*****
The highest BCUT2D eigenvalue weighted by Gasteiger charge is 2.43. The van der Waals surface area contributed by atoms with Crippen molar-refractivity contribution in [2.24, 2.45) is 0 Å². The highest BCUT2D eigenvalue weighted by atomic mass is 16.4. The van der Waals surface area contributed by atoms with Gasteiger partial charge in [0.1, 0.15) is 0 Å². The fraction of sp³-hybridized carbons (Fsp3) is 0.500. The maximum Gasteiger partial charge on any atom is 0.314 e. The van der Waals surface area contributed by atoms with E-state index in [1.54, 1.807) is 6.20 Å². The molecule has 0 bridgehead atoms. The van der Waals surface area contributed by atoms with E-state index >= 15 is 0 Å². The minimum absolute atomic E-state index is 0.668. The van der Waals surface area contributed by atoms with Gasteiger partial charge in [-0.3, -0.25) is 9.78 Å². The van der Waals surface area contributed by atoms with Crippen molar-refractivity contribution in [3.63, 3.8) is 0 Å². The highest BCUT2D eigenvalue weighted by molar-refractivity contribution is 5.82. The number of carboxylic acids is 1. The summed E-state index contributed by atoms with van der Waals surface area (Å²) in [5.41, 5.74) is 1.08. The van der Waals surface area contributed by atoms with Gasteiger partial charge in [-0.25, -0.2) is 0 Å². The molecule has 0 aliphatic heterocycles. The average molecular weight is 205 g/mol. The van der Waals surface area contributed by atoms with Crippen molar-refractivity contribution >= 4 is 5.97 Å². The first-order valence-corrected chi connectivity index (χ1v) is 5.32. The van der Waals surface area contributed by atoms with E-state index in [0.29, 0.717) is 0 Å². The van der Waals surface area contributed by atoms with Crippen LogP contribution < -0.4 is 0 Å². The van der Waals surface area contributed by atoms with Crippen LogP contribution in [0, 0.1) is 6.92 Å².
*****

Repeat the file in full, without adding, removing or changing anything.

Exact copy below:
The highest BCUT2D eigenvalue weighted by Gasteiger charge is 2.43. The van der Waals surface area contributed by atoms with Crippen molar-refractivity contribution in [2.24, 2.45) is 0 Å². The highest BCUT2D eigenvalue weighted by atomic mass is 16.4. The van der Waals surface area contributed by atoms with Gasteiger partial charge in [0.1, 0.15) is 0 Å². The fraction of sp³-hybridized carbons (Fsp3) is 0.500. The maximum Gasteiger partial charge on any atom is 0.314 e. The van der Waals surface area contributed by atoms with E-state index in [1.54, 1.807) is 6.20 Å². The molecule has 0 bridgehead atoms. The van der Waals surface area contributed by atoms with E-state index >= 15 is 0 Å². The minimum absolute atomic E-state index is 0.668. The van der Waals surface area contributed by atoms with Gasteiger partial charge in [-0.3, -0.25) is 9.78 Å². The van der Waals surface area contributed by atoms with Crippen molar-refractivity contribution in [3.63, 3.8) is 0 Å². The highest BCUT2D eigenvalue weighted by molar-refractivity contribution is 5.82. The number of carboxylic acids is 1. The summed E-state index contributed by atoms with van der Waals surface area (Å²) in [5.41, 5.74) is 1.08. The van der Waals surface area contributed by atoms with Gasteiger partial charge in [-0.25, -0.2) is 0 Å². The molecule has 0 aliphatic heterocycles. The average molecular weight is 205 g/mol. The van der Waals surface area contributed by atoms with Crippen molar-refractivity contribution >= 4 is 5.97 Å². The first-order valence-corrected chi connectivity index (χ1v) is 5.32. The van der Waals surface area contributed by atoms with E-state index in [0.29, 0.717) is 0 Å². The van der Waals surface area contributed by atoms with Crippen LogP contribution < -0.4 is 0 Å². The van der Waals surface area contributed by atoms with Crippen LogP contribution in [0, 0.1) is 6.92 Å².